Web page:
The primary tumors caused by leporipoxviruses in Sylvilagus rabbits, squirrels and hares all closely resemble proliférant fibromas. Following inoculation, an acute inflammatory reaction occurs with infiltration of polymorphonuclear and mononuclear cells and proliferation of fibroblast-like cells of uncertain origin. The 'tumor' consists of pleomorphic cells imbedded in a matrix of intercellular fibrils of collagen. Unlike the transformed cells induced by other DNA tumor viruses, cells from poxviral tumors are not immortalized and, cannot be propagated independently. Instead they appear to require secreted virus-encodèd proteins in order to sustain the hyperproliferative state. Inclusion bodies characteristic of poxviral replication can be observed in the cytoplasms of epithelial and some fibroma cells. As the tumor develops, mononuclear leukocyte cuffing of adjacent vessels is observed and at the base of the tumor there is accumulation of lymphocytes, plasma cells, macrophages and neutrophils. The ratio between influx of inflammatory cells and fibroblast proliferation is variable but generally there is little or no necrosis. The speed with which immune cells clear the viral infection and reverse the hyperproliferation can range from 1—2 weeks up to 6 months, depending on both the virus and the host.
The principal difference between the benign fibroma syndrome described above and the devastating disease caused by MYX in Oryctolagus rabbits is that the latter viruses efficiently propagate in host lymphocytes and are able to circumvent the cell-mediated immune response to the viral infection. The subcutaneous tumors consist of proliferating undifferentiated mesenchymal cells which become large and stellate with prominent nuclei ('myxoma' cells). In surrounding tissue there can be extensive proliferation of endothelial cells of the local capillaries and venules, often to the point where complete occlusion leads to extensive necrosis of the infected site. The overlying epithelial cells can show hyperplasia or degeneration, depending on the virus strain, and poxviral inclusion bodies are frequently observed in the prickle-cell layer. In some MYX strains primary and secondary skin tumors can undergo extensive hemorrhage and internal lesions may be found in the stomach, intestines and heart. The virus readily migrates to secondary sites within infected immune cells and concomitant cellular proliferation can be detected in the reticulum cells of lymph nodes and spleen, as well as the conjunctival and pulmonary alveolar epithelium. The nasal mucosa and conjunctiva overlying secondary tumors undergo squamous metaplasia such that the epithelia become nonciliated and nonkeratizing. Disruption of the ciliary architecture may be one of the factors which facilitate the extensive Gram-negative bacterial infections of the eyes, nose and respiratory tract. Varying degrees of inflammatory cell infiltration by polymorphonuclear heterophils occur soon after infection but there is only a limited effective cellular immune response. The lymph nodes and spleen show evidence of aberrant T-cell activation and hyperplasia and infectious virus can be isolated from all lymphoid organs except the thymus. Death is believed to be caused by a combination of tissue damage from the increasing tumor burden, generalized immunosuppression and debilitating bacterial colonization of the respiratory tract.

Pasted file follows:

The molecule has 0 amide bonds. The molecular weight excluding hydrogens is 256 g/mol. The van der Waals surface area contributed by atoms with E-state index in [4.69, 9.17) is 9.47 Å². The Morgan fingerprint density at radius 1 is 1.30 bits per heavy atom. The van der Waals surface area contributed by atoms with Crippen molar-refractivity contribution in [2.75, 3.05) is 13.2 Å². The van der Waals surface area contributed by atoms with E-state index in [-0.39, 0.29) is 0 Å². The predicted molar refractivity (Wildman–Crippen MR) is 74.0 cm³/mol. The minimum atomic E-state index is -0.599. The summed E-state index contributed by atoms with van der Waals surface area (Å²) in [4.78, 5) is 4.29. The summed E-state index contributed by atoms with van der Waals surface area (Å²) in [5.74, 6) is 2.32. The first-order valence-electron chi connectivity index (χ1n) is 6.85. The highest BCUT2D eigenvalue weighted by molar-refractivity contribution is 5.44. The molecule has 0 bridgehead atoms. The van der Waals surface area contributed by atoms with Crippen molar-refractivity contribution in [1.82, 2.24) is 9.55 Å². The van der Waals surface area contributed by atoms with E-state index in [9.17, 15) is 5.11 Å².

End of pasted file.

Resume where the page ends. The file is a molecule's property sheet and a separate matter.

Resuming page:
Little is known about SPV pathogenesis but gross features closely resemble those of the noninvasive orthopoxviruses in their native hosts.
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